President Rodrigo Duterte does not see any immediate threat to the Philippines’ maritime security from the deployment of Chinese long-range bombers on an island claimed by Manila, citing the country’s “newfound friendship with China.”
Presidential Spokesman Harry Roque said that the Foreign Affairs has already taken note of the China’s fresh action and will deal with the matter “quietly.”
“Right now the President does not see any immediate threat. As I said, we do not consider China to be a threat to our security right now because of our newfound friendship with China,” the Palace official said.
Although it does not see that Chinese missiles as a threat, Roque said that they are still a serious concern in the South China Sea, where some Asean members have overlapping claims.
“Even if we don’t feel that China is a security threat to us, for as long as there are weapons there, there could be mistakes in the discharge of these weapons and any threat of the use of force in one of the world’s busiest sea lanes, which happens also to be the sea lane where our oil supply passes through and bulk of our exports and imports pass through is a reason for concern to us,” Roque said.
Foreign Secretary Alan Peter Cayetano said there would be no expression of “condemnation or concern” over the latest Chinese actions.
“While appropriate language, whether expressions of condemnation or concern, over certain developments, are clearly conveyed through diplomatic channels, it is not our policy to publicize every action taken by the Philippine government whenever there are reported developments taking place in the West Philippine Sea and the South China Sea,” he said.
He said that the Philippines has “gained much” from its renewed friendship with China.
“Fighting for our rights under the United Nations Convention on the Law of the Sea (UNCLOS) and under our present strategy, we intend to achieve much more, including, but not limited to, an effective comprehensive Code of Conduct that will promote peace, cooperation, and stability in the West Philippine Sea and the South China Sea,” Cayetano said.
“Moving forward, we are taking a different approach to avoid any drawbacks and challenges,” he added.
“We reiterate our commitment to protect every single inch of our territory and areas which we have sovereign rights over,” he said.
“In professionally and prudently advancing our interests in the West Philippine Sea and the South China Sea, we will always be guided by our patriotic duty to protect the Filipino people and defend our sovereignty,” he added.
Roque, on the other hand, added it was up to President Rodrigo Duterte to heed the call of former national security adviser Roilo Golez to convene the National Security Council to assess how to handle the latest developments in the South China Sea.
The DFA issued this statement after two days of silence on the landing of Chinese bombers on the Paracel Islands in the South China Sea.
China’s People’s Liberation Army Air Force landed bombers, including the top-of-the line H-6K, a long range strategic bomber in the disputed South China Sea, particularly near the five military bases of the Philippines.
In a report, the Asia Maritime Transparency Initiative of the Center of Strategic and International Studies warned that this H-6 aircraft or even China’s basic bombers taking off from Woody Island can cover the entire South China Sea where some Asean member countries have overlapping claims.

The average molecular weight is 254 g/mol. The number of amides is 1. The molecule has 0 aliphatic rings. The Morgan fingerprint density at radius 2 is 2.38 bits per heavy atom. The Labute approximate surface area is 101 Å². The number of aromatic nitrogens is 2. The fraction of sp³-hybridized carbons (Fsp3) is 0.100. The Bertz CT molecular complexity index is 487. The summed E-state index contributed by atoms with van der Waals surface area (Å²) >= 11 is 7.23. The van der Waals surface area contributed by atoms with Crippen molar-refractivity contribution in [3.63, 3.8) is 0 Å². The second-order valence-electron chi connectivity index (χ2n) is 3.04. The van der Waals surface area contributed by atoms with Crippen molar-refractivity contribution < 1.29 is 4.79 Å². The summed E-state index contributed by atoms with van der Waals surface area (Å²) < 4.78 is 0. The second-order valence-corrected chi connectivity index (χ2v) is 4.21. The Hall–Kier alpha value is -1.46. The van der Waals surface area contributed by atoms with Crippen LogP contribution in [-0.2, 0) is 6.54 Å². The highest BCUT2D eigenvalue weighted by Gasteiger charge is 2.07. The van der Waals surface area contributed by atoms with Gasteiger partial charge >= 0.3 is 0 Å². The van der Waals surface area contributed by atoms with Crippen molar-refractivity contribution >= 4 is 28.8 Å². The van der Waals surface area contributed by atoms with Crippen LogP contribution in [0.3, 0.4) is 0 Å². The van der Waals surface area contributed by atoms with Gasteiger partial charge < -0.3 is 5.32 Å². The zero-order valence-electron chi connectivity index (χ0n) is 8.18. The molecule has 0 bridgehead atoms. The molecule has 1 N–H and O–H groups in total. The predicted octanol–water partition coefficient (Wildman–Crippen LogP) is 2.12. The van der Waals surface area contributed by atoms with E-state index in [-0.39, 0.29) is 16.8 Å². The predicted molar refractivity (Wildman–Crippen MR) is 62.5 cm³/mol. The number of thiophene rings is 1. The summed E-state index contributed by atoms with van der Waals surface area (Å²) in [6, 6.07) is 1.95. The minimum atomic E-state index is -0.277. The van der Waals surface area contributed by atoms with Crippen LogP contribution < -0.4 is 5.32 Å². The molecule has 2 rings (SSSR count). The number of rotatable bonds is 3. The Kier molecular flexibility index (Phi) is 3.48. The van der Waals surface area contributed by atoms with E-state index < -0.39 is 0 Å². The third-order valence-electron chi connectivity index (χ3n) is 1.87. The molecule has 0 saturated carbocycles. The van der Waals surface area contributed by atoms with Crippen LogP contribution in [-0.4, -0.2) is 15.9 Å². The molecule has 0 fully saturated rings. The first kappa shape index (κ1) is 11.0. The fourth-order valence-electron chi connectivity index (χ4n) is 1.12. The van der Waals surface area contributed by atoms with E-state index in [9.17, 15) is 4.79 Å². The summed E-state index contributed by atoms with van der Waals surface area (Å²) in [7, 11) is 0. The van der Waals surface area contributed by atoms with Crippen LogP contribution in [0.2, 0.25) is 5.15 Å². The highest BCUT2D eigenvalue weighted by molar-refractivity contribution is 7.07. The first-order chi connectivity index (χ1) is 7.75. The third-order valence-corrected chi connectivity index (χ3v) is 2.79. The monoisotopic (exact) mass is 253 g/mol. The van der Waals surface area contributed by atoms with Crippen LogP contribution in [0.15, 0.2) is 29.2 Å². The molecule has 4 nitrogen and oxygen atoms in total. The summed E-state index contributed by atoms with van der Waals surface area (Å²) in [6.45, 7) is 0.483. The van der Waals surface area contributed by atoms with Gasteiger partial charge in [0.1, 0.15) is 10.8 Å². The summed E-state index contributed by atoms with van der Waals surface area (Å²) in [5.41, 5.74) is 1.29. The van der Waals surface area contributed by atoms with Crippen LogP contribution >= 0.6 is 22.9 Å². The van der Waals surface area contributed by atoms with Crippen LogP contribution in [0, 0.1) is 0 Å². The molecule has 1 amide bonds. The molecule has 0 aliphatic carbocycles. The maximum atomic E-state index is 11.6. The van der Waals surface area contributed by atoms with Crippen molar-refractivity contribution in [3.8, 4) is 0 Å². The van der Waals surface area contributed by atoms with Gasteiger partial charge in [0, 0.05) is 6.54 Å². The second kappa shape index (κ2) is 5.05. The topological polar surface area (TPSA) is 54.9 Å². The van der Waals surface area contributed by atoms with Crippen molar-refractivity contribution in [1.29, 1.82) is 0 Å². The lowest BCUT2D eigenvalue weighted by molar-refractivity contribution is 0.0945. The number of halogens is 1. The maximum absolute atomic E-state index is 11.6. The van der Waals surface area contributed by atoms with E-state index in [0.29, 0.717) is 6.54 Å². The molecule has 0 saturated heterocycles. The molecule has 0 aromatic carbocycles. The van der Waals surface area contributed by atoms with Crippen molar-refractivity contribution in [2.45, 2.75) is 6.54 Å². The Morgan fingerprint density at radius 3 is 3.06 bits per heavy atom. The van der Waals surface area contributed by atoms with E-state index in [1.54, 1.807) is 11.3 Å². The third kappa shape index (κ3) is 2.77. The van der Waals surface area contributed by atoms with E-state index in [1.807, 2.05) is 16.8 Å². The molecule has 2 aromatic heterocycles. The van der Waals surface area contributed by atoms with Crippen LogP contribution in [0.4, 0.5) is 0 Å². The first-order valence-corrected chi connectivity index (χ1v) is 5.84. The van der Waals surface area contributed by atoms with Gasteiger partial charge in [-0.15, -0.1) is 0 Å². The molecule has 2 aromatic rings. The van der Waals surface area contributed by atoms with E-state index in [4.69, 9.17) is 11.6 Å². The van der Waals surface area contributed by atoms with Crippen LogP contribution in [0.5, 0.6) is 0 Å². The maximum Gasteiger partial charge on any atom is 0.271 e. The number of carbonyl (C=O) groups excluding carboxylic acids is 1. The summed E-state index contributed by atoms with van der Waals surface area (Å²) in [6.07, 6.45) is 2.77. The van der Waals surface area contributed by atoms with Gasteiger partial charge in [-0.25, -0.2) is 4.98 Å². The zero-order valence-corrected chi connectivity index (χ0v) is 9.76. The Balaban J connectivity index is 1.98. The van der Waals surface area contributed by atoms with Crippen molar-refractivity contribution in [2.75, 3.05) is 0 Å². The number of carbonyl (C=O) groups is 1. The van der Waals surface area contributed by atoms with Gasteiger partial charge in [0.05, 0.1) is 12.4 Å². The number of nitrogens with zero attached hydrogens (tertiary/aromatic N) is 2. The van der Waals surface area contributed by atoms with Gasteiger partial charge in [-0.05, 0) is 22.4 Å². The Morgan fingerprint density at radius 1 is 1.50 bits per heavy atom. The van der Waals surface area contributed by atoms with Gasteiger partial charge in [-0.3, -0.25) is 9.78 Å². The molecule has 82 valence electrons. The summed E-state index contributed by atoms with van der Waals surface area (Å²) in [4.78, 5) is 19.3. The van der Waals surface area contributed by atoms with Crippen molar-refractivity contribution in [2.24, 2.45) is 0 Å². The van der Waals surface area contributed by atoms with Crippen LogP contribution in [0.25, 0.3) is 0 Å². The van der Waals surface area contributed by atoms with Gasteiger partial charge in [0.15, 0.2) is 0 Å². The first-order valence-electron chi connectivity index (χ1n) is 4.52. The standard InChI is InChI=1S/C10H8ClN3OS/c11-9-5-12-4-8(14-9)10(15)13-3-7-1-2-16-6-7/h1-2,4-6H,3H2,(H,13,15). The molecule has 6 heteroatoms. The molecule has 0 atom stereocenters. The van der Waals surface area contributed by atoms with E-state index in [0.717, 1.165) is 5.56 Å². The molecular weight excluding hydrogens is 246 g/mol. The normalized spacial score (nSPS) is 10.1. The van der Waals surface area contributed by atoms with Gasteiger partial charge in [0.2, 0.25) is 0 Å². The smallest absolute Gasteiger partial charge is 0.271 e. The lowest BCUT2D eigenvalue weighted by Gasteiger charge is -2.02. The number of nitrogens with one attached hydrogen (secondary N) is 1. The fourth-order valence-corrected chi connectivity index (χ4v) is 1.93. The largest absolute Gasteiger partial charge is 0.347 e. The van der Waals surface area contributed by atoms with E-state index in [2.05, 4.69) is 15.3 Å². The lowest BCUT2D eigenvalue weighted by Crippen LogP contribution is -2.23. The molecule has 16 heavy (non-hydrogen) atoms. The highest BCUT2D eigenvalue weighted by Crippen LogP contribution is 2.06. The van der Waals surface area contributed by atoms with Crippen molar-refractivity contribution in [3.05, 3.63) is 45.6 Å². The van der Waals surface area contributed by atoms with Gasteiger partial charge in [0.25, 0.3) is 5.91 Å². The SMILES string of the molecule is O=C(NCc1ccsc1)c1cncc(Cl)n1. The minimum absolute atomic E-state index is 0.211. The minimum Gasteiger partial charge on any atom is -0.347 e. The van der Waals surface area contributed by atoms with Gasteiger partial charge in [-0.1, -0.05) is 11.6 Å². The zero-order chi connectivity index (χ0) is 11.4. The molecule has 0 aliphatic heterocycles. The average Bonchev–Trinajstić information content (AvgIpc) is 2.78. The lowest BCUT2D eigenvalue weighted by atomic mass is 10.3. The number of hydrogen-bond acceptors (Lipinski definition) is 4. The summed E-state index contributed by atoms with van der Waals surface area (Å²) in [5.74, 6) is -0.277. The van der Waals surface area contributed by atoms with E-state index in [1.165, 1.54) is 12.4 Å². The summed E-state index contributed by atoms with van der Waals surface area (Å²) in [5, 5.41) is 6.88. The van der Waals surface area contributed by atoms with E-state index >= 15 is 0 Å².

“Nearly all of the Philippines falls within the radius of the bombers, including Manila and all five Philippine military bases earmarked for development under the US-Philippines Enhanced Defense Cooperation Agreement,” the AMTI warned.
The Xian H-6K is an updated version of the H-6 medium-range bomber. The bomber made its first flight in 2007 and entered service in 2009.
This long-range bombers is one of the estimated 15 bombers that China operates designed for long-range attacks and stand-off attacks.
Also on Monday, Muntinlupa Rep. Rozzano Rufino Biazon echoed Golez’s call for the President to convene the National Security Council.
“The weaponizing of islands by China within the Philippines’ exclusive economic zone and the deployment of military firepower capable of attacking Philippine territory is a matter of serious national security concern,” Biazon, vice chairman of the House committee on national defense and security, said in his resolution.
“This issue is beyond politics and involves a threat to national territorial integrity and security, and will affect the lives of not just the Filipinos of today but also those of future generations,” he added.
Biazon also said the government, through the “collective wisdom, experience and expertise” of the NSC members to come up with the official position of the Philippines in the issues in the West Philippine Sea.
“It is urgent for the Philippines to adopt a policy and position that will uphold national interest in terms of security, territorial integrity, natural resources, and patrimony,” Biazon said.
“Such a policy is best crafted with the inputs from those who compose the National Security Council whose collective wisdom based on experience, expertise and diversity of opinion will ensure a balanced conclusion in favor of Philippine national interest,” he added.
Bayan Muna Party-list Rep. Carlos Zarate, meanwhile, denounced China’s continued militarization of the disputed waters.
Zarate, member of the leftist bloc in the House, cited China’s “increasingly hostile actions of deploying missile launchers, radar systems and now even nuclear-capable H-6k bombers in the Paracels chain of islands.”
Zarate said the Duterte administration must be able to take drastic actions against China.
“President Duterte should stop kowtowing to China because China’s actions are further aggravating the tension in the region. China should stop it,” Zarate said.